A new Working Paper from STEPS Summer School alumni seeks to explain why (and how) natural gas has assumed such a dominant role in German energy policy, and at what cost. The authors call upon fellow researchers to challenge the increasing dominance of gas in energy systems worldwide, and to intervene in academic, NGO and policy-making structures to illuminate alternative pathways.
By Louise Fitzgerald and Hanna Brauers
As the need to address the climate crisis becomes ever more present, natural gas has been increasingly promoted as a solution to the central task of decarbonising energy systems. In recent years, it has been touted as a ‘bridge’ and ‘transition’ fuel, which will aid in restricting greenhouse gas (GHG) emissions.[i]
This is puzzling and alarming. Natural gas contains high levels of methane, a greenhouse gas which has a global warming potential 86 times more potent than CO2 over a 20-year period (and still 34 times more over a 100-year period). Yet, despite this unsuitability for climate mitigation, natural gas is becoming increasingly prevalent, promoted in particular by the natural gas industry.
In our recent paper for the STEPS Working Paper series (co-authored with Isabell Braunger), we sought to explain the reasons behind this. What we found is that support for natural gas is the result of incumbent fossil fuel actors using strategies to secure and maintain their interests in the context of decarbonisation, resulting in an institutional lock-in of fossil fuels.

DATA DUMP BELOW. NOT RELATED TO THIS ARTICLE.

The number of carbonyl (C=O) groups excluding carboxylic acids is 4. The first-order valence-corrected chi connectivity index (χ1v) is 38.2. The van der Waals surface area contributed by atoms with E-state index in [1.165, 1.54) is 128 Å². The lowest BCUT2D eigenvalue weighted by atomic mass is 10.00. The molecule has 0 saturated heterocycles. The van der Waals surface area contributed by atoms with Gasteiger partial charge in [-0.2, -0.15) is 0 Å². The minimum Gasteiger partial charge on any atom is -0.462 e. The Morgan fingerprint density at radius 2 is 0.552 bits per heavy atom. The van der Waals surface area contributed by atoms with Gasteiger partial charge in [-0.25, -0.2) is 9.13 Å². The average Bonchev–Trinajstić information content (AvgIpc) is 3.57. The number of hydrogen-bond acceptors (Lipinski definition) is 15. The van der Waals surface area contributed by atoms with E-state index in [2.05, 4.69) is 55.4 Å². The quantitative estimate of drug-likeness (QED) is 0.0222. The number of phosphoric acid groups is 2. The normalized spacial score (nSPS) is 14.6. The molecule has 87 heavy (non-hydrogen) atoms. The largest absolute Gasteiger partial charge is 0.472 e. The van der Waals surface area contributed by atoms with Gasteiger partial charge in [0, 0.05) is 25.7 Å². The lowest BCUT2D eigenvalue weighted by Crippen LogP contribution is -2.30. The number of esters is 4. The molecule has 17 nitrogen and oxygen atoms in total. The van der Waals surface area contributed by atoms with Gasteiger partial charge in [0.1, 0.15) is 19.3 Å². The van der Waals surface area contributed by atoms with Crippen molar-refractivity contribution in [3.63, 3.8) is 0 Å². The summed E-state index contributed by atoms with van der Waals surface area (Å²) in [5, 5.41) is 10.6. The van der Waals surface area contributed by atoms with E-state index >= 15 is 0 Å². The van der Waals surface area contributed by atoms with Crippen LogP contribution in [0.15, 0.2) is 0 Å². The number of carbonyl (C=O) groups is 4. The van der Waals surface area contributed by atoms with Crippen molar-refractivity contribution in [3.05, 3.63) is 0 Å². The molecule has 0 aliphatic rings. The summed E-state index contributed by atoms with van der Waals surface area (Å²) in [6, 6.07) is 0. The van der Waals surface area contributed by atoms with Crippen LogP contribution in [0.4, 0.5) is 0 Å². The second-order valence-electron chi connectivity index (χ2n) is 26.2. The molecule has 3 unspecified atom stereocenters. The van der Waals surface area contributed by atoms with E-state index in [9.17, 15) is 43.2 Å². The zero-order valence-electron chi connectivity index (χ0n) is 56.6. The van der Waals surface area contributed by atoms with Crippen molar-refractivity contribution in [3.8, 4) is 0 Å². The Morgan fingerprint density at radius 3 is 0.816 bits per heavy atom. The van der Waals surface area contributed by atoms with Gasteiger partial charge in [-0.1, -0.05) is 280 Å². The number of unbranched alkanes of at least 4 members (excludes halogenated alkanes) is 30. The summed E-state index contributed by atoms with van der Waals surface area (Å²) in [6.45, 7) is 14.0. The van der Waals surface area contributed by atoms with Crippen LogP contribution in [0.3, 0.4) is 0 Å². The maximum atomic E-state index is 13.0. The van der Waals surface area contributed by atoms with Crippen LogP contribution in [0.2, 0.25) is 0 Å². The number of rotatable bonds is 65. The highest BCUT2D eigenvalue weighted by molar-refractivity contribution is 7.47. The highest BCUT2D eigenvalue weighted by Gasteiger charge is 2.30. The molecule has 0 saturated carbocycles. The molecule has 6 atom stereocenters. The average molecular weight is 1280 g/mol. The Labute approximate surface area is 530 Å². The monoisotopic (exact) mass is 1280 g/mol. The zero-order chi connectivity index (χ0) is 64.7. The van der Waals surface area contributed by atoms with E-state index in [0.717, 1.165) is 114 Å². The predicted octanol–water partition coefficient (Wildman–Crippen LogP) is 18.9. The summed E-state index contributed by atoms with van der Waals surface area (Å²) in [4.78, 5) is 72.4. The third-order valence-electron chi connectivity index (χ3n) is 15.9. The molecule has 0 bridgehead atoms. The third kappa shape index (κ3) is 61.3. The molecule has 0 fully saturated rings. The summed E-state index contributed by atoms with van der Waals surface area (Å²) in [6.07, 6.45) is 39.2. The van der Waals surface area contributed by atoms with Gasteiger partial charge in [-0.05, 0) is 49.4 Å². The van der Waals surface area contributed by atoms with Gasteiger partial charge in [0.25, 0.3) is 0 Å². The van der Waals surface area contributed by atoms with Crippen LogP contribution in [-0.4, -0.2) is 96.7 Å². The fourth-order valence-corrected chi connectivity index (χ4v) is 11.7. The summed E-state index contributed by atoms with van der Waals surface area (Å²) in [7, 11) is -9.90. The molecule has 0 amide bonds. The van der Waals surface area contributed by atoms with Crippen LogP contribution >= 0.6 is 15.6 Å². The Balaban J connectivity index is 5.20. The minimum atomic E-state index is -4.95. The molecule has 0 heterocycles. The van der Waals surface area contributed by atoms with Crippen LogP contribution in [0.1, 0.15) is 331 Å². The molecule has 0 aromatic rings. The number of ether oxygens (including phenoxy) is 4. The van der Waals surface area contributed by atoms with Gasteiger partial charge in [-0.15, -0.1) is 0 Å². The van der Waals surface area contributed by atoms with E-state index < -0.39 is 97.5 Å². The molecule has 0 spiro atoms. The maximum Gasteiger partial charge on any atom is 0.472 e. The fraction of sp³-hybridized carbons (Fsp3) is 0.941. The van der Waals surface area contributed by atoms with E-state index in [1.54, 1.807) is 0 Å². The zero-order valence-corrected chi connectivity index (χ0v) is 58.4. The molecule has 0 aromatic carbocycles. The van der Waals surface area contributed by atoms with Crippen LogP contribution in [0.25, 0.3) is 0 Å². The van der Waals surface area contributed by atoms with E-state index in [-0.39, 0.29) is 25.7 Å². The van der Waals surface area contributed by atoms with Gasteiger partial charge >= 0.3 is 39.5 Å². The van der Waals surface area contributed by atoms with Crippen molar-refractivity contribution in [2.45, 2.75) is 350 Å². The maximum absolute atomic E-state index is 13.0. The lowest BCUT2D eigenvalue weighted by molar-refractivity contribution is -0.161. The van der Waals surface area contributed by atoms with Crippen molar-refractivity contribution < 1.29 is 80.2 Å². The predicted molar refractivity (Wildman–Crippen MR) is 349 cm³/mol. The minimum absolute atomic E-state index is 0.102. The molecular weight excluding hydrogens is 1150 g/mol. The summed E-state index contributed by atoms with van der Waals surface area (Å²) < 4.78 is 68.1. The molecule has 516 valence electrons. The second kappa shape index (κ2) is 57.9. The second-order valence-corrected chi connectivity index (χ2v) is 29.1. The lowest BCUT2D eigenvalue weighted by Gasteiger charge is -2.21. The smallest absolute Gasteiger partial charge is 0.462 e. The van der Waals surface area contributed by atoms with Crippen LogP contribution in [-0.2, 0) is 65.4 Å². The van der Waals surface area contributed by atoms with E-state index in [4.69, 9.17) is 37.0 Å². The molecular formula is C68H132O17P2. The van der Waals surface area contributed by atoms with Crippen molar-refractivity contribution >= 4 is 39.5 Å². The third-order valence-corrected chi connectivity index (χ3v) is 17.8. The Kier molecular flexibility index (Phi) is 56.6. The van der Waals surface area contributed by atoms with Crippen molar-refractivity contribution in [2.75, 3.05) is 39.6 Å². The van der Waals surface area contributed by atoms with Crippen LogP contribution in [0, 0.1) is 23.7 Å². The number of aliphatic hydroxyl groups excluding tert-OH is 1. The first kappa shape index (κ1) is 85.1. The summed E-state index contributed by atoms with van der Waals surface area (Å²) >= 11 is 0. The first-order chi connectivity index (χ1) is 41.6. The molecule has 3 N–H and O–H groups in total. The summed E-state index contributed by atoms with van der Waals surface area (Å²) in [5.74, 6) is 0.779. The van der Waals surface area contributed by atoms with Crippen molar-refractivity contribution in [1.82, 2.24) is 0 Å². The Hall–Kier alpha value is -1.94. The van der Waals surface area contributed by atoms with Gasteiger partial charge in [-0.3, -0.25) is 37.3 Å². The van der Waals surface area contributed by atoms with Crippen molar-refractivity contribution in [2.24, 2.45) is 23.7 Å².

Having found little to no attention paid to this issue by scholarly communities or civil-societies, our aim with the paper is to provide a birds-eye view of the landscape and key issues therein. While we focus on the case of Germany, the findings of the paper have generalisable insights regarding the gas issue. We analytically unpack the emerging dominant pathways of natural gas being framed as a decarbonisation approach. In doing so, we demonstrate that the narratives surrounding natural gas in Germany are politically and socially constructed, representing particular interests, and not an immovable reality necessary to combat climate change.
The central way these narratives emerge is through lock-in effects, understood as mechanisms which reinforce a certain pathway of economic, technological and industrial development, which can lead to what Antje Klitkou and colleagues refer to as ‘path dependency’. Those familiar with the STEPS pathways approach will recognise the emphasis on the role of path dependency in approaches to sustainability policy. Specifically, this approach recognises that, of all the diverse pathways to social, technological and environmental sustainability that are typically viable in any given setting, various self-reinforcing dynamics typically mean that particular pathways are often ‘crowded out’ in favour of those preferred by the most powerful interests.
The fossil-fuel system has a powerful lock-in effect, and companies within it will attempt to secure as little deviation from the current model, as was borne out in the German case. It is therefore important to note that lock-in reinforces itself, and to be critically aware of the vested interests at play.